It has been said that the health of a democracy can be gauged by the integrity of its voting system. By this measurement, the United States may have terminal cancer. But there’s another, equally meaningful measure of a democracy’s health: freedom of press. Scratch that: integrity of press. In this regard, the biopsy results of our increasingly fraught country are merely inconclusive. It is true that the press helped elect President Trump, if “elect” is the right word. But it also is true that, as of this writing, the press, along with the U.S. courts, are all that stands between the American people and a complete dictatorship.
These are fighting words, of course, but we are in a cultural moment in which even acknowledging our fraught political landscape is bound to cause conflict. Not since the O.J. Simpson trial has there been such a pronounced division in the allegedly United States of America. It seems no coincidence that, as the subject of both an Emmy-winning American Crime TV series and an Oscar-winning documentary, the former football star has recently been reintroduced to the cultural zeitgeist. Continue Reading →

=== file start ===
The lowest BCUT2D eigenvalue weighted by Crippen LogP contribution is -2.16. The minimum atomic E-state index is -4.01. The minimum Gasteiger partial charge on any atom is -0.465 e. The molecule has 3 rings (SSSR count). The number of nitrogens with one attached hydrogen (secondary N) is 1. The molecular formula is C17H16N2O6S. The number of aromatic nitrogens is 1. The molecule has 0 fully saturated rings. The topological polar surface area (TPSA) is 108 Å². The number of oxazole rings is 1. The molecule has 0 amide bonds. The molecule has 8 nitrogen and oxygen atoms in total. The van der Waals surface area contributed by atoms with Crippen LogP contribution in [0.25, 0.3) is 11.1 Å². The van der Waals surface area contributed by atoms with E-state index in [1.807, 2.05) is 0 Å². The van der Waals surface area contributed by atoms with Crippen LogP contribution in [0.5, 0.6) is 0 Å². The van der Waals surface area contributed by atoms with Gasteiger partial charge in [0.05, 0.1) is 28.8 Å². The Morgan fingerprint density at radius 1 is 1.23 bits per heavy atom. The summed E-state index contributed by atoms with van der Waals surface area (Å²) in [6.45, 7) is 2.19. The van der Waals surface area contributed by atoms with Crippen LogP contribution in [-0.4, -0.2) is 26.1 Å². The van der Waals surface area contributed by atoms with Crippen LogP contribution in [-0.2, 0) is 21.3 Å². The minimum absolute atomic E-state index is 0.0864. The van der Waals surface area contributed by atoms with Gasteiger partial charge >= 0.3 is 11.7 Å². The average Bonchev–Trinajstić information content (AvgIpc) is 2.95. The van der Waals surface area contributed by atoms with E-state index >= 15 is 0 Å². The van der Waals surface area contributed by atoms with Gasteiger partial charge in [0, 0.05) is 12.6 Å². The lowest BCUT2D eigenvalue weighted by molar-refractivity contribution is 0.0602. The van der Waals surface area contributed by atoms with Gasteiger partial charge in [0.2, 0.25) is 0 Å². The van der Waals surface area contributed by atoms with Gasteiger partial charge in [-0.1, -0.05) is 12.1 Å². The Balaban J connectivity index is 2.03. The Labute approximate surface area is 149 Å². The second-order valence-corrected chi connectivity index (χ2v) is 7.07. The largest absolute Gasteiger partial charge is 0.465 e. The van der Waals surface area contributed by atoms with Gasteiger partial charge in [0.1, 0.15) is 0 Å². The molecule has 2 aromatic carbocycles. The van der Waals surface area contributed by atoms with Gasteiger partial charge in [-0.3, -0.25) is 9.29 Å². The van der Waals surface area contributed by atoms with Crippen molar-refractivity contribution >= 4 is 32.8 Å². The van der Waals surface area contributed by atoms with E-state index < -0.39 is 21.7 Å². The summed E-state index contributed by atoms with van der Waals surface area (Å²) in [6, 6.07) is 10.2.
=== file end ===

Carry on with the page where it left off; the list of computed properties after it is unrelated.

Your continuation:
Was it the solar eclipse? Was it a dissatisfied underling thumbing their nose at the Pricewaterhouse Coopers power-that-be? As of this writing, no one really knows why it happened. All we know is that, as the clock crept to twelve o’clock midnight during the most boring Oscars telecast to date, “La La Land” was incorrectly named Best Picture, creating the biggest kerfuffle on live television since November 9, 2016. By the time “Moonlight” received its due, producer/director/writer Barry Jenkins’s acceptance speech was, well, eclipsed by the general confusion waking up audience members who had drifted off during this Tinseltown snoozefest. Continue Reading →